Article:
Santa Prassede Courtyard
Courtyard of the Basilica di Santa Prassede

We spent today in the 5th century, visiting Santa Maria Maggiore (430 CE) and Santa Pudenziana (422-432 CE), both basilicas built after the time of Constantine, with a pitstop at the Basilica of Santa Prassede (780-822 CE) which contains the Chapel of St. Zeno and the Column of the Flagellation. Our focus today was 5th century mosaic and representations in Early Christian art – examining the nave mosaics of Old Testament scenes at S. Maria Maggiore and the apse mosaics in S. Pudenziana.

We were especially fortunate at S. Pudenziana to be afforded a privileged view of the mosaics from the choir/organ loft – an area not open to tourists, but the gentleman – Mario – in charge of the historical aspects of the basilica, led us up the narrow, winding stairs to this unbelievable space – we were less than a meter from 5th century mosaics – how cool is that? Admittedly, our discussion went a bit over time (…by almost two hours) leaving us less time to study for tomorrow’s impending midterm exam. By the time we finished up, everyone was exhausted, hungry and more concerned about the exam than ever.

As it stands, our apartment took a collective (albeit staggered) nap and we have been diligently studying since this afternoon. One of the many things I love about the Profs. Lingo is their exam style: no slide ideas, just three short answer and two essay questions based on the scholastic articles we have read, the discussions which we have had, and the themes which we have covered. It’s super intense and extremely difficult to study for, but at the same time, you really have to know your stuff in order to succeed – I always remember much more from their courses than from those in which I just have to memorize a bunch of flashcards.

5th Century Mosaics in the Apse of Santa Maria Maggiore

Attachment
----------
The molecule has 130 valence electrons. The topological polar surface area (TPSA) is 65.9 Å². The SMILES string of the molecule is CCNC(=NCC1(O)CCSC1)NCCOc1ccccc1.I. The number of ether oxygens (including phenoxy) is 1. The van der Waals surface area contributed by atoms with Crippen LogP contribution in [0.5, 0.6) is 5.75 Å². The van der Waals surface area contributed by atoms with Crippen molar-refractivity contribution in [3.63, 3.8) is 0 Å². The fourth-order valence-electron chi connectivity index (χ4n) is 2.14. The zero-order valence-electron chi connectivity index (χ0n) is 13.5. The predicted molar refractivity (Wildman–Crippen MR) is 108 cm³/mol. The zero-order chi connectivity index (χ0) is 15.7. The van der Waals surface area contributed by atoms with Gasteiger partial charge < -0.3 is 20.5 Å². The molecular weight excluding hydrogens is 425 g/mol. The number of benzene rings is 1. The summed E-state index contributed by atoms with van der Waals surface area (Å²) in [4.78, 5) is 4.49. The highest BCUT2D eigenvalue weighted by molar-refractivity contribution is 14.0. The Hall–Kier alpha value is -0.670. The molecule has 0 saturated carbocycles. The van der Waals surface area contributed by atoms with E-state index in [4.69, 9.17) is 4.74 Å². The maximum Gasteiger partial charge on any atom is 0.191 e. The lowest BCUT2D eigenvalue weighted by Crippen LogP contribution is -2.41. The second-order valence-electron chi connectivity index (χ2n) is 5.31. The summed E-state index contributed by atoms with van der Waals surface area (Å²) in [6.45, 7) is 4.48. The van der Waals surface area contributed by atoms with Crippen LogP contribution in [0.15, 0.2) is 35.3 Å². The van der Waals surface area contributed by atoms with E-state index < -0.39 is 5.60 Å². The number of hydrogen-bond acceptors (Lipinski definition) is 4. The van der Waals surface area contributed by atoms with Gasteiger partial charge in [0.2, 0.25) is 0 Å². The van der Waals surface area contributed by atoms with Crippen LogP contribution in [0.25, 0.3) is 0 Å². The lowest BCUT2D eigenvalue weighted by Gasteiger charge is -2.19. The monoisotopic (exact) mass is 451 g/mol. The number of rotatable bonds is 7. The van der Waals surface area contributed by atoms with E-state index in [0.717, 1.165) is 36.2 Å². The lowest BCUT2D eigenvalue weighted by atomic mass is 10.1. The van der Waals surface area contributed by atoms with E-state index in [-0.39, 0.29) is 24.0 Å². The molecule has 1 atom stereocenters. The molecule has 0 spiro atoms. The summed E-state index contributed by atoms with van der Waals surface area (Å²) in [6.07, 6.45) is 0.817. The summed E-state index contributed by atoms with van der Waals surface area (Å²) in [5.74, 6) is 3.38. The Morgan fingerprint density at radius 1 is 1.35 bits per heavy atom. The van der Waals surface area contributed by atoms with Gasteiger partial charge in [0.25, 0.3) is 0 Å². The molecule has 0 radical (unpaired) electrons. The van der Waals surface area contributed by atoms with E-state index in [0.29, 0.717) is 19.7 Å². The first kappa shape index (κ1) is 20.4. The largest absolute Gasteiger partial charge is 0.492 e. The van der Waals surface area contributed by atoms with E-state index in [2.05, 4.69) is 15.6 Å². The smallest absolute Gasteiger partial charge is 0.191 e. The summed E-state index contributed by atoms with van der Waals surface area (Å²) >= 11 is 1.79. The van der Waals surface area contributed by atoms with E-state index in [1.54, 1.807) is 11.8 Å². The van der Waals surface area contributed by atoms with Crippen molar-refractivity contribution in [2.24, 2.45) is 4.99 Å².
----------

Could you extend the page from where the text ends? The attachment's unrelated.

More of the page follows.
Basilica di Santa Prassede
Funerary Monument in S. Prassede

Basilica di Santa Pudenziana, mosaics
5th Century Mosaics in the Apse of the Basilica di Santa Pudenziana

2nd Century Brick Stamp
2nd Century Imperial Brick Used to build S. Pudenziana

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L’Angolo Divino

L'Angolo Divino
Three Italian wines, waiting to be tasted

Today we met for class at the usual time, in the usual place, before venturing on to the Oratory of the Gonfalone confraternity. The Gonfalone are Rome’s oldest confraternity, established in the 1260s, and dedicated to the Madonna della Misericordia (Virgin of Mercy). The name of the Order, derived from the Italian confalone (meaning banner), refers to the prominent role of procession in the ritual practices of the Order. Confraternities developed in Rome during the tenth century as a congregation of lay men who wish to remain “in the world” (that is to marry, have children and work in their given profession) and yet still live a pious, religious life. The Gonfalone in particular were a flagellant confraternity who, from 1490 to 1539, processed to the Colosseum (from their oratory near the Campo de Fiori) during Holy Week and enacted plays depicting the Passion of Christ. In 1539, the play incited such fervor and violence in the spectators that they stormed out of the Colosseum and stoned to death both the actors who had played as Jews and Pilate’s soldiers in the play, and also Jewish citizens in the area. Paul III reacted swiftly and revoked the Order’s privilege of performing during Holy Week, immediately acting to prevent any further outbreaks. In any case, the Oratorio we visited is in the original location, but redecorated after a fire in 1555. The new altarpiece, surprisingly, does not depict the Misericordia, but the Crucifixion – and by a Spanish painter, Pietro Roviale Spagnuolo (Pedro Rubiales, the Spaniard), no less. The whole oratory was also decorated with 12 large frescoes depicting scenes from the life of Christ in high Mannerist style – one of few remaining examples from the brief period (ending in the late 1570s).